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 Be the first pioneers to continue the Astronomy Discussions at our new Astronomy meeting place...The Space and Astronomy Agora Yes Forum List | Follow Ups | Post Message | Back to Thread Topics | In Response ToPosted by pmb on February 14, 2000 16:20:18 UTC

: Decompression of the same is bound to create ANTI GRAVITATIONAL FORCES. : As simple as that.. : Any Debates on this is welcome...

That's true. Decrease pressure - Less pressure/less gravity. But I'm not sure that is how you meant it. In normal situations - less pressure - less gravity but simply a decrease in the magnitude.

However that siad. Pressure (stress) is a source of gravity too along with mass-energy and momentum.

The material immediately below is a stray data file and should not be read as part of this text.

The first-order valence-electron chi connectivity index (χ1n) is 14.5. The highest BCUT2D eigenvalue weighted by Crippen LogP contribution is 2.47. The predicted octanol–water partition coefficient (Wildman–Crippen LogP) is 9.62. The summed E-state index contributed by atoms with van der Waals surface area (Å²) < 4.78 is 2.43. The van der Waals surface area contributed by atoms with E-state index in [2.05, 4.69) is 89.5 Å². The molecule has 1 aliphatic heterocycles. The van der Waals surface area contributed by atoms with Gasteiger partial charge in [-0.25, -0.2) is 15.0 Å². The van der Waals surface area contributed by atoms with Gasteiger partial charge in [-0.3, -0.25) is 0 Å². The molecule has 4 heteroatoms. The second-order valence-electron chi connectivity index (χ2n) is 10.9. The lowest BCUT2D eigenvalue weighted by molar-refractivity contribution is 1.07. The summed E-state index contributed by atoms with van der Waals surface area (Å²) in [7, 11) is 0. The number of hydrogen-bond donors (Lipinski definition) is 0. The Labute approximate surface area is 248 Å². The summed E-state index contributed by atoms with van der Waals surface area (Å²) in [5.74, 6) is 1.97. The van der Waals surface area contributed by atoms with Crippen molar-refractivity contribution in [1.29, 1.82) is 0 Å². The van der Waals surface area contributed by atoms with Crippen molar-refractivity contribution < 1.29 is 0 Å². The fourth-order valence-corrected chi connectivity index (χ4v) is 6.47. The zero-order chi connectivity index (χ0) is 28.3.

Suppose you have an infinite sheet of mass in the z=0 plane, which I'll call it a "normal wall" (i.e. a really big wall). Picture this as a ciurcular disk for reason of illustration). There will be stresses (i.e. pressure) in the radial direction directed toward the center of the wall which contribute to the gravitational force (or acceleration if you prefer that language).

On the other hand - If you have a wall in which the pressure was directed in the opposite direction i.e. radially outward (repulsive) as it was in the normal wall then the pressure will contribute in the oppostite way than a normal wall. In some circumstances it can be that the wall will cause objects to accelerate away from it.

In other cases there can be no gravitational force and yet the source can alter the space around it causing it to be non-Euclidean (and yet the spacetime can still be flat!!!)

Actually Alan Guth's theory of inflation is all about gravitational repulsion.